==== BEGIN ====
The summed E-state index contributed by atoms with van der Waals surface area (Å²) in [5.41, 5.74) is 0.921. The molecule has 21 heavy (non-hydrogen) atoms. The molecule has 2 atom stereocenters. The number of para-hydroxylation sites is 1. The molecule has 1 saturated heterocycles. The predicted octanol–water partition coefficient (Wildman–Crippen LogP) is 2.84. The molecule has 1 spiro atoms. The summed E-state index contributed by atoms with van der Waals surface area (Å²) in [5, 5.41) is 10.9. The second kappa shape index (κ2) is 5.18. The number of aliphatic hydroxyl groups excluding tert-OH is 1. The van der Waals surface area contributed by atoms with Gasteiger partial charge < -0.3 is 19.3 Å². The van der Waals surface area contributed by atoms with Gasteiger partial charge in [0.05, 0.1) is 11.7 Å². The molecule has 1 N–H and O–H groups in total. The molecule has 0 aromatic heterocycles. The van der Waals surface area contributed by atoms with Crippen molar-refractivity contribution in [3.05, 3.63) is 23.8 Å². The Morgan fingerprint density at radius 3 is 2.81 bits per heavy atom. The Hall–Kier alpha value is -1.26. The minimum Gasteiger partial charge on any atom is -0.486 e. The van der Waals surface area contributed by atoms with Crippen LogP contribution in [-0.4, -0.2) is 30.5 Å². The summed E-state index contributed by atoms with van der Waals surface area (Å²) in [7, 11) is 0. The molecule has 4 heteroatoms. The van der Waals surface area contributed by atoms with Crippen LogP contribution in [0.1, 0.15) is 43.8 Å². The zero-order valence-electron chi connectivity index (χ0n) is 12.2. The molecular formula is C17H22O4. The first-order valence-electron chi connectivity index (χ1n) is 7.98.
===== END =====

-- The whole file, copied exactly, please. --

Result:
The summed E-state index contributed by atoms with van der Waals surface area (Å²) in [5.41, 5.74) is 0.921. The molecule has 21 heavy (non-hydrogen) atoms. The molecule has 2 atom stereocenters. The number of para-hydroxylation sites is 1. The molecule has 1 saturated heterocycles. The predicted octanol–water partition coefficient (Wildman–Crippen LogP) is 2.84. The molecule has 1 spiro atoms. The summed E-state index contributed by atoms with van der Waals surface area (Å²) in [5, 5.41) is 10.9. The second kappa shape index (κ2) is 5.18. The number of aliphatic hydroxyl groups excluding tert-OH is 1. The van der Waals surface area contributed by atoms with Gasteiger partial charge < -0.3 is 19.3 Å². The van der Waals surface area contributed by atoms with Gasteiger partial charge in [0.05, 0.1) is 11.7 Å². The molecule has 1 N–H and O–H groups in total. The molecule has 0 aromatic heterocycles. The van der Waals surface area contributed by atoms with Crippen molar-refractivity contribution in [3.05, 3.63) is 23.8 Å². The Morgan fingerprint density at radius 3 is 2.81 bits per heavy atom. The Hall–Kier alpha value is -1.26. The minimum Gasteiger partial charge on any atom is -0.486 e. The van der Waals surface area contributed by atoms with Crippen LogP contribution in [-0.4, -0.2) is 30.5 Å². The summed E-state index contributed by atoms with van der Waals surface area (Å²) in [7, 11) is 0. The molecule has 4 heteroatoms. The van der Waals surface area contributed by atoms with Crippen LogP contribution in [0.1, 0.15) is 43.8 Å². The zero-order valence-electron chi connectivity index (χ0n) is 12.2. The molecular formula is C17H22O4. The first-order valence-electron chi connectivity index (χ1n) is 7.98.